Psalm 56:13 - “For you have delivered my soul from death, yes, my feet from falling, that I may walk before God in the light of life” (A person).

In the New Testament, we have these examples:

Matthew 16:26 - “For what will it profit a man if he gains the whole world and forfeits his soul? Or what shall a man give in return for his soul?” (A conscious self).

Acts 2:43 - “And awe came upon every soul, and many wonders and signs were being done through the apostles” (A person).

Hebrews 6:19 - “We have this as a sure and steadfast anchor of the soul, a hope that enters into the inner place behind the curtain” (An emotional state).

What Is the Purpose of Our Soul? Does It "Do" Anything While We Are Alive?

In Deuteronomy 6:4-5 (the Shema), God tells His people through Moses, “You shall love the LORD your God with all your heart, with all your soul, and with all your strength.” This passage shows us the soul is to be active in faithful usage as we love God with all our soul.

Because of the life God breathed into us, our souls allow us to commune with God, as opposed to other life forms, which do not have souls as we have. David said in Psalm 16:2, “O my soul, you have said to the LORD, ‘You are my Lord, My goodness is nothing apart from You.’” Our soul directs us as we pray to the Lord as the Spirit leads us.

Without our God-given souls, we would not have the ability to even perceive God, let alone be called to salvation through Jesus Christ our Lord. We can stand in awe of Him because we know Who He is and what he has done, is doing, and will do, according to His Word. We, as Christians, can reflect Jesus because our soul was created by Him and for Him.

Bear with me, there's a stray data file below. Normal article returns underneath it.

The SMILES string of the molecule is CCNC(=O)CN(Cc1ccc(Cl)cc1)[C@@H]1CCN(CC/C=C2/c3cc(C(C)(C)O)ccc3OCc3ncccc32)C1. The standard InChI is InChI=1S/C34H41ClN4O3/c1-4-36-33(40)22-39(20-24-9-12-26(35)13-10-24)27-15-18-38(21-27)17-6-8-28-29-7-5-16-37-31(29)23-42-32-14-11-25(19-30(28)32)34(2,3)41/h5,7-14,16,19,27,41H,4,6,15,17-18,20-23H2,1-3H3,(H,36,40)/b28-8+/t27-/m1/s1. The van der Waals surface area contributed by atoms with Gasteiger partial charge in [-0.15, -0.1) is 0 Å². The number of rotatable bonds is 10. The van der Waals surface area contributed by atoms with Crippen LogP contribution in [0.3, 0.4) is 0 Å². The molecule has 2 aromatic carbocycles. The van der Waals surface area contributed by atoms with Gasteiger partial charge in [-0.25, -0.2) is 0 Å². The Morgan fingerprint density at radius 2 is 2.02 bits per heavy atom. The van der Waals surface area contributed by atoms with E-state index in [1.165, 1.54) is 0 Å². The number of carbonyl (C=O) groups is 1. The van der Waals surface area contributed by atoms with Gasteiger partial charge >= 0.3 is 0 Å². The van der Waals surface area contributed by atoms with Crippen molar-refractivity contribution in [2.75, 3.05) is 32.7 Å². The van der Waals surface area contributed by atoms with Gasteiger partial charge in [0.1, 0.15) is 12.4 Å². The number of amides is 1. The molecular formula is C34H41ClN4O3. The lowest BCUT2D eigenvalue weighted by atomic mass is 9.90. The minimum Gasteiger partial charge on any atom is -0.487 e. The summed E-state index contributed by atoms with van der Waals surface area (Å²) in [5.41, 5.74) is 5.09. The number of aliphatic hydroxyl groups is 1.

Dr. R. C. Sproul said this about our souls, “Humans cannot see the soul, nor can they see, at least ordinarily, joints and marrow. God, however, is not only able to see these parts, He can divide them with His Word.”

What Happens to Our Soul After We Die?

Jesus and His apostles are very clear about what happens to our soul when we die, and the Apostle Paul gives us an incredible look at the why and then what happens.

In 1 Corinthians 15, he explains what happens when Christ returns and we are raised with imperishable bodies. In this chapter, Paul likens our souls to seeds. What is sown doesn’t come to life unless it first dies, and the new heavenly body we’re given (and that which we were created to inhabit) is raised imperishable. This must happen to enter into heaven in glory.

When we Christians die, our souls will immediately be in the glorious presence of our Lord and Savior, Jesus Christ, as we wait for the resurrection of our bodies at the end of the age (2 Corinthians 5:8). It’s called the intermediate state.

Why Do We Say Jesus "Saves Our Souls"?

Without our souls, we are nothing — lifeless. Everyone’s soul is immortal, and every person will spend eternity either in the presence and joy of the Lord in heaven or apart from His goodness in hell.